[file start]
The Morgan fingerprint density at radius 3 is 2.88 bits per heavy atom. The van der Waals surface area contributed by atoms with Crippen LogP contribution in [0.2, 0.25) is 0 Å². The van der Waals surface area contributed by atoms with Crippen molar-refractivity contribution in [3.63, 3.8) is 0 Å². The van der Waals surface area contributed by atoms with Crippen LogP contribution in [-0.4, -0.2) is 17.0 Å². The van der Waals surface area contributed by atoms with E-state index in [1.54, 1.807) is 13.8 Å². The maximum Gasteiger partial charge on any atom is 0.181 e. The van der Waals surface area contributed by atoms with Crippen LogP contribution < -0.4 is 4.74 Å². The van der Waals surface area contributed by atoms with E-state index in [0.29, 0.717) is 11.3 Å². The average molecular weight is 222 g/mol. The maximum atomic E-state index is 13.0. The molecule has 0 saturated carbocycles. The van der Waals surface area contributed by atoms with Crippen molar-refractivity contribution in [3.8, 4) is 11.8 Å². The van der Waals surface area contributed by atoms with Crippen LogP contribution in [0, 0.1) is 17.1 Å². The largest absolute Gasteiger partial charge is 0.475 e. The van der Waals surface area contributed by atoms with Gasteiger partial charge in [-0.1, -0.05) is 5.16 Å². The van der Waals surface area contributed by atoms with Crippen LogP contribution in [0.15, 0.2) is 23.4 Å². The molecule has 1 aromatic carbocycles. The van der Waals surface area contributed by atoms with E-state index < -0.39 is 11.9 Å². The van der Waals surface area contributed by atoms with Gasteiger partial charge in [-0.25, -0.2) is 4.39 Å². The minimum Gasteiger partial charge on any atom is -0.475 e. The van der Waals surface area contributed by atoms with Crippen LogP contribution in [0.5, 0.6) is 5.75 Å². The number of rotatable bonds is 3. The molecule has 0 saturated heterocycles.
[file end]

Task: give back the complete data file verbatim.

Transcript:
The Morgan fingerprint density at radius 3 is 2.88 bits per heavy atom. The van der Waals surface area contributed by atoms with Crippen LogP contribution in [0.2, 0.25) is 0 Å². The van der Waals surface area contributed by atoms with Crippen molar-refractivity contribution in [3.63, 3.8) is 0 Å². The van der Waals surface area contributed by atoms with Crippen LogP contribution in [-0.4, -0.2) is 17.0 Å². The van der Waals surface area contributed by atoms with E-state index in [1.54, 1.807) is 13.8 Å². The maximum Gasteiger partial charge on any atom is 0.181 e. The van der Waals surface area contributed by atoms with Crippen LogP contribution < -0.4 is 4.74 Å². The van der Waals surface area contributed by atoms with E-state index in [0.29, 0.717) is 11.3 Å². The average molecular weight is 222 g/mol. The maximum atomic E-state index is 13.0. The molecule has 0 saturated carbocycles. The van der Waals surface area contributed by atoms with Crippen molar-refractivity contribution in [3.8, 4) is 11.8 Å². The van der Waals surface area contributed by atoms with Crippen LogP contribution in [0, 0.1) is 17.1 Å². The largest absolute Gasteiger partial charge is 0.475 e. The van der Waals surface area contributed by atoms with Gasteiger partial charge in [-0.1, -0.05) is 5.16 Å². The van der Waals surface area contributed by atoms with Crippen LogP contribution in [0.15, 0.2) is 23.4 Å². The molecule has 1 aromatic carbocycles. The van der Waals surface area contributed by atoms with E-state index < -0.39 is 11.9 Å². The van der Waals surface area contributed by atoms with Gasteiger partial charge in [-0.25, -0.2) is 4.39 Å². The minimum Gasteiger partial charge on any atom is -0.475 e. The van der Waals surface area contributed by atoms with Crippen LogP contribution in [0.5, 0.6) is 5.75 Å². The number of rotatable bonds is 3. The molecule has 0 saturated heterocycles.